To receive the draft Annual Governance Statement 2019/20.
Jeremy Chambers, Director of Law and Governance presented the Annual Governance Statement.
1. This Annual Governance Statement is required to be completed each year. The committee’s attention is drawn to the areas of significant change, the actions taken to improve governance during 19/20 and the areas of focus for 20/21 detailed in the report.
2. The areas of focus for 20/21 are Information Governance risks including cyber security which is high on the list (covered next on the agenda); Improving and enhancing customer access to services; continued need to ensure high standards of health and safety; and to ensure that our business continuity plans are fit for purpose.
3. The biggest areas are the ongoing impact of council’s response to Covid 19, this is under constant review by the Council, Cabinet, Senior Management team and Departmental Management teams to ensure that there are financial and governance arrangements in place.
4. The Council will also be looking at demand led services which have the higher cost impact on the Council.
5. The impact of the implementation of Universal Credit is to be reviewed.
6. The Impact of a no deal exit from the European Union. The Director of Law and Governance is the senior point of contact for the Government. The Brexit Panel is chaired by Cllr Barnes. The Council is preparing itself reviewing all the options in terms of the impact on the community should the UK leave on the 31 December without a deal in place with the European Union. The Council is working on the basis of the highest risk, worst case scenario which is a no deal at the end of the transition period.
7. When these risks are collated for the Annual Governance Statement, they are sent around the senior management team and discussed at the Assurance Board to identify a list of areas that we believe are our areas of real concern that we need to monitor closely.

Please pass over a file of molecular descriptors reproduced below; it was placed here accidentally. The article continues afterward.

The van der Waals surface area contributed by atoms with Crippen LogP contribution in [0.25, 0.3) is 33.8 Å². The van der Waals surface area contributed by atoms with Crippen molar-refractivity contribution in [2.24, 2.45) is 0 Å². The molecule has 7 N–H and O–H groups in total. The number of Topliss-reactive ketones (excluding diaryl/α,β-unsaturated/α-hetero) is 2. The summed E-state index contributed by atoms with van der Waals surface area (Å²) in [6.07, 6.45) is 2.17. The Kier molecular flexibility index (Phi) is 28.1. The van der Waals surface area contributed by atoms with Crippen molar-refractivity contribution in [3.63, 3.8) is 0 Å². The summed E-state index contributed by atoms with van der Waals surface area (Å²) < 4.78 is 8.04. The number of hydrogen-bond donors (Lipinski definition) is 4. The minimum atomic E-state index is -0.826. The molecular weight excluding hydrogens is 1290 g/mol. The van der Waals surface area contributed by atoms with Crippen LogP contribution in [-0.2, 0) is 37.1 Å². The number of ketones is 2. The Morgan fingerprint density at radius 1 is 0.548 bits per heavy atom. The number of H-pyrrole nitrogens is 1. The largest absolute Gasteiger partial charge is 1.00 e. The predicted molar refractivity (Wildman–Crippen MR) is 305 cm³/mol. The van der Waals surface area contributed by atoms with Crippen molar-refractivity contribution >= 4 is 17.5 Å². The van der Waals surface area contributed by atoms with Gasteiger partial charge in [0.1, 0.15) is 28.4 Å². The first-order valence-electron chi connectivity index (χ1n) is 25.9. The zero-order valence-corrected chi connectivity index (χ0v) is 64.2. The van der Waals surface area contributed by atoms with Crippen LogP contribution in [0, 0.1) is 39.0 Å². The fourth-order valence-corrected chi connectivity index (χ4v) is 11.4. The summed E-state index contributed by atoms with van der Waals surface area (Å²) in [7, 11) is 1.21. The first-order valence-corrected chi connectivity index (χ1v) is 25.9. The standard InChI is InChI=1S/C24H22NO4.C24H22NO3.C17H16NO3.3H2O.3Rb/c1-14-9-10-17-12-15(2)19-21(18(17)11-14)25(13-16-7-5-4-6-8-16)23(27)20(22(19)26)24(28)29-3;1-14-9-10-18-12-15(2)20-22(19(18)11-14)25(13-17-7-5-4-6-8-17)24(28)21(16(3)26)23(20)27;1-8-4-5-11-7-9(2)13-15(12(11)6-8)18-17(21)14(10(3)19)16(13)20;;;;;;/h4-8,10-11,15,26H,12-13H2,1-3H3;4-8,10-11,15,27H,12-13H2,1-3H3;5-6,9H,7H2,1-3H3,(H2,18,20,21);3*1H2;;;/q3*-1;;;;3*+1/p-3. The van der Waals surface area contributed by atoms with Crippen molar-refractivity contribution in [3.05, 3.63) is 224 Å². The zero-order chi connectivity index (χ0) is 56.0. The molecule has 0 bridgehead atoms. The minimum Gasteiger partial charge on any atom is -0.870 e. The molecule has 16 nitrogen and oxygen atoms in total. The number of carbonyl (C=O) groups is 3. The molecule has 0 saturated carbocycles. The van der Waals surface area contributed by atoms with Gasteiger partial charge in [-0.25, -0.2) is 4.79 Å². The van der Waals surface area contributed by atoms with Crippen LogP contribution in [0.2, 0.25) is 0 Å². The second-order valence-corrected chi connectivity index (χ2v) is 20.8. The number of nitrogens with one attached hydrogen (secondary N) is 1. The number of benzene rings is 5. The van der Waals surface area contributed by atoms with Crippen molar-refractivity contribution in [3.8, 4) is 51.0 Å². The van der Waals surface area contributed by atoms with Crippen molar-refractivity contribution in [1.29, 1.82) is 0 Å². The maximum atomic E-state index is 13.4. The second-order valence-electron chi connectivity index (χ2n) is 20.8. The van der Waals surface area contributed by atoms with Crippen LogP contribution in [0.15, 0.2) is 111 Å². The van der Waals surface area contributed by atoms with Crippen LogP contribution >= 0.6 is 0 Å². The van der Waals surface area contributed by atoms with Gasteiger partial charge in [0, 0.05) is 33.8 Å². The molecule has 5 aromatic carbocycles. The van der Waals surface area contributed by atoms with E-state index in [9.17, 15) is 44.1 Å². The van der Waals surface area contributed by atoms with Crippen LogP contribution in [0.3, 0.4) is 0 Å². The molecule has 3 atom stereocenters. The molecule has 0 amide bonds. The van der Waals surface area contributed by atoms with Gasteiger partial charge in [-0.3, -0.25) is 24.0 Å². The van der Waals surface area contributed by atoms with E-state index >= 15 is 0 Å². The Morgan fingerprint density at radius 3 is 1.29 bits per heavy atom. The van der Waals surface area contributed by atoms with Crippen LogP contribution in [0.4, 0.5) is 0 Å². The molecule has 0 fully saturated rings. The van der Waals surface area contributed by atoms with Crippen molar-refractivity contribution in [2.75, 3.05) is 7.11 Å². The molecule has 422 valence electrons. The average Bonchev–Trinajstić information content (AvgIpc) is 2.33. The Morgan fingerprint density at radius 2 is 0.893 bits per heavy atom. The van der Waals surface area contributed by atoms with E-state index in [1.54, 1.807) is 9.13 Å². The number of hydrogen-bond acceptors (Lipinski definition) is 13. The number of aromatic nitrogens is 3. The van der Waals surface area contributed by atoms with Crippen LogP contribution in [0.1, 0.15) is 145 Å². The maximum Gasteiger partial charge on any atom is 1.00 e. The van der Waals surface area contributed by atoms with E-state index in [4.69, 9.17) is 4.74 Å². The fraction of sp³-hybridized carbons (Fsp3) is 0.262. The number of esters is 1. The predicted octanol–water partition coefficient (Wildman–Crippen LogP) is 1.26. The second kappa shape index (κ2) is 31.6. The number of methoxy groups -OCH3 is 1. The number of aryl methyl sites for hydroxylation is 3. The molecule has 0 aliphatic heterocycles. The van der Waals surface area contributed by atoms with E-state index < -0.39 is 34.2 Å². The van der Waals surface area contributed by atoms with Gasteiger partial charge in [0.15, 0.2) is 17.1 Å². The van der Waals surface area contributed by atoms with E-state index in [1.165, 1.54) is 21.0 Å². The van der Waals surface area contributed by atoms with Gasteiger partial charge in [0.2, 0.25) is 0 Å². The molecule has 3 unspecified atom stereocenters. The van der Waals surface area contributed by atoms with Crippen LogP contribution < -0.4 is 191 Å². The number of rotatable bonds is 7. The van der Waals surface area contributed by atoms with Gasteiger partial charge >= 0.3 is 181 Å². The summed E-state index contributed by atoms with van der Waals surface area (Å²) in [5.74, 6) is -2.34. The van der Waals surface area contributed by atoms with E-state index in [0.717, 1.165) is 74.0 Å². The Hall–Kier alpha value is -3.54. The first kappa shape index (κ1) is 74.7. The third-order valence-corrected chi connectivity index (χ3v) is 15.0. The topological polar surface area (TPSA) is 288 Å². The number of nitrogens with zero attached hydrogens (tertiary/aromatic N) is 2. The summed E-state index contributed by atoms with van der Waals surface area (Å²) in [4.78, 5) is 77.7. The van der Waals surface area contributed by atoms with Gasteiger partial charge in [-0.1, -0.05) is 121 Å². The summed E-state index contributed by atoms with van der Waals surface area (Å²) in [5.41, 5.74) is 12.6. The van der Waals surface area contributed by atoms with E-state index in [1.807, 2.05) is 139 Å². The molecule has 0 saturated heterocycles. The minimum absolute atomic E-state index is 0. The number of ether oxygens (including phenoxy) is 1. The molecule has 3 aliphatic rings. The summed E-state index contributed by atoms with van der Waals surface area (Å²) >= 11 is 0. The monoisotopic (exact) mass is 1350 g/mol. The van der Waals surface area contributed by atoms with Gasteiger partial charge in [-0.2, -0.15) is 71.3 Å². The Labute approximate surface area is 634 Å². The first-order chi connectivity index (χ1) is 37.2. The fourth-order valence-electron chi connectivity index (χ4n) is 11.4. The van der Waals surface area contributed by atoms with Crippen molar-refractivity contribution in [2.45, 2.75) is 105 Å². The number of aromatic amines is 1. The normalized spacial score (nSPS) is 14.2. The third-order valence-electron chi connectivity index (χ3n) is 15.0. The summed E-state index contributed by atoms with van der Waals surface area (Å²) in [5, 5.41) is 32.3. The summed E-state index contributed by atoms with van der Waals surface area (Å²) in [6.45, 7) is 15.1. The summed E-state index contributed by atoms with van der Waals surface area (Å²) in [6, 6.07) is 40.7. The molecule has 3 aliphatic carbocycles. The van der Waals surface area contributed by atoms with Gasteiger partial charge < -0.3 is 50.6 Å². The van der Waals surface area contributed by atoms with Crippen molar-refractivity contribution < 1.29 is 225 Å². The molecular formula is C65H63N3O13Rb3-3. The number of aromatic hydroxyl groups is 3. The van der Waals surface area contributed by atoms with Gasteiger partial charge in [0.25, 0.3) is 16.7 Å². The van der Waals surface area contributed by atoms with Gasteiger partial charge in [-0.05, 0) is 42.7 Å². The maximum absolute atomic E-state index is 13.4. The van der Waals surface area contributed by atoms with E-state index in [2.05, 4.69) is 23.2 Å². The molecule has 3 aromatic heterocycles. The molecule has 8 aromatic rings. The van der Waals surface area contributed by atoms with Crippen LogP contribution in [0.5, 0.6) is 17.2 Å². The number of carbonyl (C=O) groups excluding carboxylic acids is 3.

8. The conclusion of the Annual Governance Statement, which is signed off by the Leader of the Council and the Chief Executive is that we are satisfied that we have the appropriate governance arrangements in place. Over the next year we will take steps to address the matters raised tonight and to further enhance our government arrangements
Questions, queries and comments raised:
· On the Risk Management Strategy on Meridian Water risks it did not have a risk pandemic flu. In the report it says that we have robust Annual Governance Statement and all the decisions were done correctly, all in public and all properly. It was believed that one meeting of the Planning Committee was not held in public. It was also queried why the Brexit panel is not a public meeting. Officers responded in terms of Planning Committee query more information was requested. The Brexit Panel has one member who chairs this. The rest of the attendees are officers of the council and representatives of partner agencies. It is lawful in terms of governance for this not to be a public meeting. It is not a formal meeting of the Council and is not decision making. It is in effect a working group.
· Governance during COVID has been a difficult time for local authorities. The law did not permit virtual meetings, so we were unable to make collective Cabinet Decisions for a period of time from the 23 March when lockdown started till the 4 April when virtual meetings were permissible. The Council had a difficult time in terms of making decisions. A protocol was agreed with both the majority and opposition parties. This was shared with 40 other authorities who had asked how we were dealing with decisions during the Covid crisis.
· In terms of the risk register, there is a huge Meridian Water Risk Register in its own right. There is a separate Brexit risk register which has previously been to this committee. We have as an organisation a pandemic flu plan that was originally activated when Covid19 first emerged. However, this quickly became clear that this was overtaken by events as this is not sufficient for a national emergency. Whilst it was a testing time the governance arrangements and the way we conducted ourselves at Enfield were very robust.